Values: 14.00 and 36.00 DKK
Author: Astrid Andreasen
Perforation: 13 × 2cm
Printer: LM-Group, Canada
The rock pigeon (Columba livia)
The rock pigeon is a member of the Columbidae family which comprises about 300 species that live everywhere in the world apart from the Arctic and Antarctic.
Something like 10,000 years ago, the rock pigeon was one of the first birds domesticated by man and, from them, birds of all colourings and physical varieties have been bred over the years. Among the domesticated variety, the carrier pigeon in particular is most familiar, and who hasn’t seen the flocks of pigeons that infest bigger cities? The rock pigeon is the progenitor of these pigeons, and many birds among the multicoloured city flocks more or less resemble the feral rock pigeons.
In many places, domesticated pigeons interbreed with the feral variety and thereby constitute a major threat to the original populations of rock pigeons, which have disappeared from many countries for this reason. One of the world’s least interbred populations of rock pigeons lives in the Faroes. A few people keep domesticated pigeons, almost exclusively in Tórs-havn, whereas keeping domesticated pigeons is forbidden on the island of Nólsoy. The rock pigeon is approximately 32 cm. long, has a wingspan of approximately 65 cm. and can be found in two different colourings. In the Faroes, 80% of them have blue-grey backs and wings, while about 17% have more or less spotted backs and wings (chequered). The remainder have a few white feathers or are more or less black. The reason for this is not necessarily because of interbreeding with domesticated pigeons, but could be due to the fact that they either lack pigment (albinism) or, on the contrary, have too much pigment in their feathers (melanism). The rock pigeon is a sedentary bird and most of them stay in the same place they were hatched throughout their lives. Rock pigeons are often seen flying in small flocks of ten to twenty individuals outside the breeding season when searching for food. At night, they sleep in hollows and cracks between large rocks on steep mountain slopes, often close to the sea, where they also breed in the summer.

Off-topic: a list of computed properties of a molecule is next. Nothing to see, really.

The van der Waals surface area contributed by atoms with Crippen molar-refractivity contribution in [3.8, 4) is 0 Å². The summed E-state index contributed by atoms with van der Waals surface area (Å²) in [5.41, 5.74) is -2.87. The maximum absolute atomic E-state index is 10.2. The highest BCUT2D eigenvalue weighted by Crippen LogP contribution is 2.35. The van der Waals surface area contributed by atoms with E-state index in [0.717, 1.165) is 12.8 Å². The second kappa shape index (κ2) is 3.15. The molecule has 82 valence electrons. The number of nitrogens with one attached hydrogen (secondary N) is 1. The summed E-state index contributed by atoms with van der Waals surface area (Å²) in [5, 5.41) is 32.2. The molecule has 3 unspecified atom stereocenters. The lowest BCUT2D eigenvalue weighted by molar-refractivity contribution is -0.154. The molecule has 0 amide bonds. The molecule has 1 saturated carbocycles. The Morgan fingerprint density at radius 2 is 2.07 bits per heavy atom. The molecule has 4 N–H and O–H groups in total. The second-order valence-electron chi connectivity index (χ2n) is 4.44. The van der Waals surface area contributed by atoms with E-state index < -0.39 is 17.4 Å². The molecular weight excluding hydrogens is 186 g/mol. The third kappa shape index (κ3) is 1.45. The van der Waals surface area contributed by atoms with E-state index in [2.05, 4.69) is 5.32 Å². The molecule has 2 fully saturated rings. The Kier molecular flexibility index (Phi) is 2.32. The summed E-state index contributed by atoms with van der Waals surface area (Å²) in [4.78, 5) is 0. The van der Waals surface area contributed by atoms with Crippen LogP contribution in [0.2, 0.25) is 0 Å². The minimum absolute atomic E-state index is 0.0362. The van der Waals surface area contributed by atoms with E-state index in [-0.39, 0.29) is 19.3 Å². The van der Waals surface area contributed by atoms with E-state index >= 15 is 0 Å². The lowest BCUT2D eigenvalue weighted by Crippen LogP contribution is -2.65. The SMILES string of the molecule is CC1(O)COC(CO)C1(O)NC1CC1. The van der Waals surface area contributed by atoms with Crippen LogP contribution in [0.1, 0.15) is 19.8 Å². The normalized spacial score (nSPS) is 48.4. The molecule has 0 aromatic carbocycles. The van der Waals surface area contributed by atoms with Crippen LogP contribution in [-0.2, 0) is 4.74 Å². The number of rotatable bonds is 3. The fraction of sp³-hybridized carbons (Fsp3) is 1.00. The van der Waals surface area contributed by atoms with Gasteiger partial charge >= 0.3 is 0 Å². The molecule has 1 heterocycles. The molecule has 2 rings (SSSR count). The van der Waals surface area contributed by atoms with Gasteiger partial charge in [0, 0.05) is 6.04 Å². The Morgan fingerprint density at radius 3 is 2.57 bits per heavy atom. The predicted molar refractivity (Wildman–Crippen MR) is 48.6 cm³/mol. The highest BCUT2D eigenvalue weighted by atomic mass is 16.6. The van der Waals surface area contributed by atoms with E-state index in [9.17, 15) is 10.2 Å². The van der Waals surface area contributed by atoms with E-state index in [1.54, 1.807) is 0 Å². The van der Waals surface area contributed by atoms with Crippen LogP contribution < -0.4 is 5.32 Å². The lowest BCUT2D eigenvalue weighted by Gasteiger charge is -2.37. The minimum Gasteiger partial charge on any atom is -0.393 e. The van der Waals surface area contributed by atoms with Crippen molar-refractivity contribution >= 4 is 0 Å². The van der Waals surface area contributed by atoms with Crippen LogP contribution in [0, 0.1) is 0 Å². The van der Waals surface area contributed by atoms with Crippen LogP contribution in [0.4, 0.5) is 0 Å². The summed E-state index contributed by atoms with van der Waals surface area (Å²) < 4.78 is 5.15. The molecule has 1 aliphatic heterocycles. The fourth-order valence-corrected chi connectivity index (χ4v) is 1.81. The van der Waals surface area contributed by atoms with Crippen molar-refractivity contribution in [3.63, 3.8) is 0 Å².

Formerly, corn was grown in the Faroes and rock pigeons could do great damage to a newly-sown corn field. The birds were timid and difficult to shoot, but people took their young, if they could get hold of them.
Today, the rock pigeon is a protected species. Many people keep geese, chickens and sheep and feed them outdoors throughout the winter, which provides rock pigeons with a good chance of survival, and the existing Faroese breeding population has been estimated as 1,250 pairs.
The first rock pigeons begin building fairly loosely-constructed nests of straw, roots, seaweed and feathers at the end of March. Both males and females take part in nest building and hatching eggs, although the females probably do most of the work. Nests are often built beneath big rocks, in hollows or in cracks on a rock face (puffins and rock pigeons often breed in the same areas). Some pairs breed individually while others breed together, and others again breed in colonies, as is the case on Nólsoy, where 30-40 pairs breed in a narrow cliff hollow a few metres above sea level, east of the village.
Rock pigeons lay two white eggs that they sit on for about 17 days, after which the blind, yellow-downed young hatch. The parent birds produce crop milk, a secretion produced in the lining of their crops that they feed the young on for the first few days. Subsequently, the young are fed the same food eaten by the adult birds for the next month or so, after which they can fend for themselves a few days after leaving their nests.
Rock pigeons usually have two broods during the course of a summer and the young birds themselves breed in the following summer.
A number of young pigeons die during the first winter, while those that survive will live for an average of three years. The oldest rock pigeon we know of, however, lived to be nine years old and was ring-marked on Nólsoy.